Ready to get out on the road? Be sure to read our article on how (and when) to "Add a Teen Driver to Your Policy."  

Need more? The Wisconsin Department of Transportation has a variety of resources available on their Teen Driver Portal.

Still have questions? Give us a call, we're happy to help.

Mark Dannehl, Personal Insurance Consultant


Mark Dannehl, Personal Insurance Consultant

 

2013 Financial Mentor Award winners

(Retirement) Permanent link

Brenda EcheverriaCongratulations to the winners of the 2013 Financial Mentor Award! The award is given annually to Wisconsin public school employees who take the time to mentor their colleagues on the benefits of good financial planning and saving for retirement.

We received a number of comments from those who nominated a mentor that illustrate the effort people make to help others. They said their mentors:

  • “...continually look out for (employees’) well being whether it is financial or personal.”
  • Are always “...patient in helping others understand financial decisions and generous with their time to others.”

One of the nominators stated that Rusty Wulff, who is the focus of our cover story in the Fall 2013 your$ magazine issue, took the initiative with his colleagues to “start the (financial) conversation, putting in a lot of time and energy to help his fellow workers become better educated.”

What a difference these well-deserving winners make in other people’s lives! Each winner was recognized in your$ magazine and received a personal certificate of recognition. 

Ella Brooks 
Milwaukee Public Schools
Del Deberg
Melrose-Mindoro Area Schools
Victor Herbst
Janesville School District
Deb Huppert 
Prescott School District
Patrick Kubeny
School District of Rhinelander
Ron Perry (retired)
Melrose-Mindoro Area Schools
Alli Pratt 
School District of Onalaska
Bobbi Pulver 
Three Lakes School District
Jeff Riemann 
Oshkosh Area School District
Rusty Wulff  
Fontana Elementary School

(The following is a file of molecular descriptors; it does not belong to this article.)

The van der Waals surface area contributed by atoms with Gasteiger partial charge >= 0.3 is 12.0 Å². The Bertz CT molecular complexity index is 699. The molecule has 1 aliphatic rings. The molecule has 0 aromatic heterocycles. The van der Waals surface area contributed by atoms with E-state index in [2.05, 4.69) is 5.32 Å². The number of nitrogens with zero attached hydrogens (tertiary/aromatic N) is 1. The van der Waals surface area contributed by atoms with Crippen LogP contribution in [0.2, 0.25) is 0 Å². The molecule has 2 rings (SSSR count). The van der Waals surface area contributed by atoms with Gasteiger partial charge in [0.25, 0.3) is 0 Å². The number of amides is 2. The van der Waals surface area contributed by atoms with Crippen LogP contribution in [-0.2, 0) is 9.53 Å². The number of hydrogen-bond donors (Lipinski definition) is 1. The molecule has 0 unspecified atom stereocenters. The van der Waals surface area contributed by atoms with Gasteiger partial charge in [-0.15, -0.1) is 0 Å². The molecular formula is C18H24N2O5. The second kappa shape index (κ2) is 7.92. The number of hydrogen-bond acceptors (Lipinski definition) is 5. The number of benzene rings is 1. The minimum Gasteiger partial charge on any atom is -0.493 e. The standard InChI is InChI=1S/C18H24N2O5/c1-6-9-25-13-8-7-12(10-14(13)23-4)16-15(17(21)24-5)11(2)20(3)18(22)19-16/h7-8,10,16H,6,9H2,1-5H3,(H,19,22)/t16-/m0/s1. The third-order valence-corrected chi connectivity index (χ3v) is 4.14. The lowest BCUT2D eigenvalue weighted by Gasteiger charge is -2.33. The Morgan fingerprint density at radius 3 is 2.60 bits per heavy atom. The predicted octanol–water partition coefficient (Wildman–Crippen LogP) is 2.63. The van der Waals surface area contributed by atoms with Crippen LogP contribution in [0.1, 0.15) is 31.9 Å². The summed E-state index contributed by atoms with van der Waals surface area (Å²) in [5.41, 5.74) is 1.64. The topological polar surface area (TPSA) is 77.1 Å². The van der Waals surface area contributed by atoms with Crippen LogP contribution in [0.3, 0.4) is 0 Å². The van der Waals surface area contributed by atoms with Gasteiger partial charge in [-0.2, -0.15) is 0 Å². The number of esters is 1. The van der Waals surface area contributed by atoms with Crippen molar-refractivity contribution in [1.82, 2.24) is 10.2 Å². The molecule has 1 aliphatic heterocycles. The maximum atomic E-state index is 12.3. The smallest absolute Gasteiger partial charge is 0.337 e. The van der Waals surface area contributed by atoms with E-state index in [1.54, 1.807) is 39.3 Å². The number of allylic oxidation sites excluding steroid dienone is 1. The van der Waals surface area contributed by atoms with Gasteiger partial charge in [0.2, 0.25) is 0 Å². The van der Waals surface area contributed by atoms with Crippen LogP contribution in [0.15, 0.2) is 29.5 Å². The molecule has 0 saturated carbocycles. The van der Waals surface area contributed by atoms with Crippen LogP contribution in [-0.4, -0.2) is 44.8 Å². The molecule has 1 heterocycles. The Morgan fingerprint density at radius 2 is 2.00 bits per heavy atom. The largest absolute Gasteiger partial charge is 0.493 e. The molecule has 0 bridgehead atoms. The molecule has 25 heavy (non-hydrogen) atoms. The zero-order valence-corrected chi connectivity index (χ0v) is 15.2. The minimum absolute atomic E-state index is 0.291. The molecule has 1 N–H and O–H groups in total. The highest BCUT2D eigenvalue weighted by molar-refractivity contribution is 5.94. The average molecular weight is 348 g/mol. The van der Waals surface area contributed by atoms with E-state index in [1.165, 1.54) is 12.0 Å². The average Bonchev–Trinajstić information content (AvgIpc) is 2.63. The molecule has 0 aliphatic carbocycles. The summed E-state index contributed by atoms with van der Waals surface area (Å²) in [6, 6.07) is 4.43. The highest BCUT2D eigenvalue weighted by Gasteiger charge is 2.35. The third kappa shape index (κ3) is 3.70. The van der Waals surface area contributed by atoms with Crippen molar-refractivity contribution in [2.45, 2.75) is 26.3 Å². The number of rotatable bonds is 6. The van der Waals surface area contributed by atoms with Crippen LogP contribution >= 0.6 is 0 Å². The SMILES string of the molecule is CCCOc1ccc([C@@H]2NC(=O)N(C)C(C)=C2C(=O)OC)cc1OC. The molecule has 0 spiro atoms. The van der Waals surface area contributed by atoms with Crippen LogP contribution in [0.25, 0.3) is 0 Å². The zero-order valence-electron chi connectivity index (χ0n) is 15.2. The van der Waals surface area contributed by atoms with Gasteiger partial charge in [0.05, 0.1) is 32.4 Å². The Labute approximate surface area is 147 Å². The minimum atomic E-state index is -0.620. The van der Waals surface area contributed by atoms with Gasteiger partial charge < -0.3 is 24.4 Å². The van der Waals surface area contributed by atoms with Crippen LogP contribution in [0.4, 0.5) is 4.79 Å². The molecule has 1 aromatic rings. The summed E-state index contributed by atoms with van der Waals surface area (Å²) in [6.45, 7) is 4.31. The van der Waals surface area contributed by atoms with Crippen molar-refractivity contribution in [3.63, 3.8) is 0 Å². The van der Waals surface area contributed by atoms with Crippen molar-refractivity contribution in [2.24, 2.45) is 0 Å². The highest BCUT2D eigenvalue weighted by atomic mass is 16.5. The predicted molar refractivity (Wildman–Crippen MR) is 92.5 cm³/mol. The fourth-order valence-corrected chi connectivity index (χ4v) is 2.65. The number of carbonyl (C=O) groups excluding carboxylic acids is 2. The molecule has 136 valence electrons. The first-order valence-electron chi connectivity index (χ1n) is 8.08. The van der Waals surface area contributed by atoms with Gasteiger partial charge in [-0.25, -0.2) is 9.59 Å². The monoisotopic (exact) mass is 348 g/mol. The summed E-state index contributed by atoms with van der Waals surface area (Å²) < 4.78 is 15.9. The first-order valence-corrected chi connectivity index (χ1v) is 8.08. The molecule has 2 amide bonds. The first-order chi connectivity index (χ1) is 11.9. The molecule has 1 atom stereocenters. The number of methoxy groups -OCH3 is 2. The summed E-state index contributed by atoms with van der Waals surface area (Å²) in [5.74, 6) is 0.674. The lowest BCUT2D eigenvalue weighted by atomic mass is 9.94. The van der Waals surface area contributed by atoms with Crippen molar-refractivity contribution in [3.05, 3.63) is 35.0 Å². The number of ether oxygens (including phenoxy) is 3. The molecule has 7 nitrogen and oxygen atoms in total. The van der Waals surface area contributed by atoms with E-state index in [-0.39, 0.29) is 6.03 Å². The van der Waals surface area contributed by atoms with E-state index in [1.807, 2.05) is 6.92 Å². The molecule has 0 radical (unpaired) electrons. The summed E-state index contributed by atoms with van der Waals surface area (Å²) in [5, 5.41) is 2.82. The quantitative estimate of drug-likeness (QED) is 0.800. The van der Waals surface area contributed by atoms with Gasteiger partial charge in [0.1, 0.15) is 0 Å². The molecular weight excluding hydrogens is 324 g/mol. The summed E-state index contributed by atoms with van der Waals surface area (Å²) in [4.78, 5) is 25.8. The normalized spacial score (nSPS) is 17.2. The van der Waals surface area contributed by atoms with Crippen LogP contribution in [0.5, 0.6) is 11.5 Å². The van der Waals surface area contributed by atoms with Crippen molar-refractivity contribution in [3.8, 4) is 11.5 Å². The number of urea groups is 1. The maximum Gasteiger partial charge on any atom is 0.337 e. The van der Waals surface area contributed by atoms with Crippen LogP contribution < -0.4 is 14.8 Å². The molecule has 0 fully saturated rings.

Do you have a financial mentor in your school? Or maybe it’s you. Nominations for 2014 mentors are now being accepted online.

Brenda Echeverria, Financial Planner

Calculators to help you budget, save, and more

(Money Management) Permanent link

Brenda EcheverriaPerhaps you need help paying off debt, or are curious to know how much monthly income you’ll need for retirement. Maybe you are thinking about buying a house and are wondering how much house you can afford, or you’re considering refinancing your current home. We have a variety of calculators that may help answer some of the most common questions related to retirement planning and financial decision making. There are eight categories from which to choose and you can print the results and keep them for your review.

You can also find calculators to help answer questions like:

  • What kind of investor am I?
  • Which type of IRA may be right for me?
  • How much does postponing my savings really cost?
  • What will it take to help me reach my savings goals?
  • How can I save for my kid’s college?
  • Am I financially prepared to pay for costs related to long-term care?

Plus, our calculators are now mobile-friendly, so you can access them anywhere.

Keep in mind these calculators are for informational purposes only and we encourage you to seek personalized, professional assistance if you are looking for specific financial advice. Member Benefits offers a variety of free and fee-based financial planning services. Sign up for a free 30-minute personal financial consultation and get started today.

Brenda Echeverria, Financial Planner

 

Six tips for driving during deer season

 Permanent link

Mark DannehlOctober through December is the most accident-prone time of year for deer-vehicle collisions. During the fall, vehicle-deer crashes are most likely to occur during the hours between 5pm and midnight and then again from 5am to 7am. In 2011, the Wisconsin Department of Transportation reported a total of 18,176 deer-vehicle crashes.

Take proper precautions
Deer are the third most commonly struck object in Wisconsin (after auto-auto collisions and fixed-object collisions). Keep caution in mind when driving this fall, and remember these important driving tips:

  • If you see a deer, slow down and blow your horn; or flash your headlights to scare the deer away.
  • If you see a deer in front of you, brake firmly, don't swerve, stay in your lane. It is better to hit the deer than to swerve and lose control of your vehicle.
  • If you hit a deer, do not leave your vehicle. The injured deer could hurt you. Try to get your car off the road and call the police. 
  • Be attentive in the early morning and evening hours.
  • Pay close attention to deer crossing signs.
  • Wear your seatbelt, stay sober, and use your high beams where possible.

If I hit a deer with my car, will my insurance cover it?
Only if you carry comprehensive coverage on your vehicle. Collision coverage under an auto insurance policy doesn’t cover you if you hit a deer. Comprehensive coverage provides financial protection beyond that of collision coverage, including hail, theft, falling objects, and deer hits. It's a good idea to check your insurance policy to see if you have comprehensive auto coverage. If you have a policy through Member Benefits, call us at 1-800-279-4010 and we will be happy to answer any questions you may have.

Mark Dannehl, Personal Insurance Consultant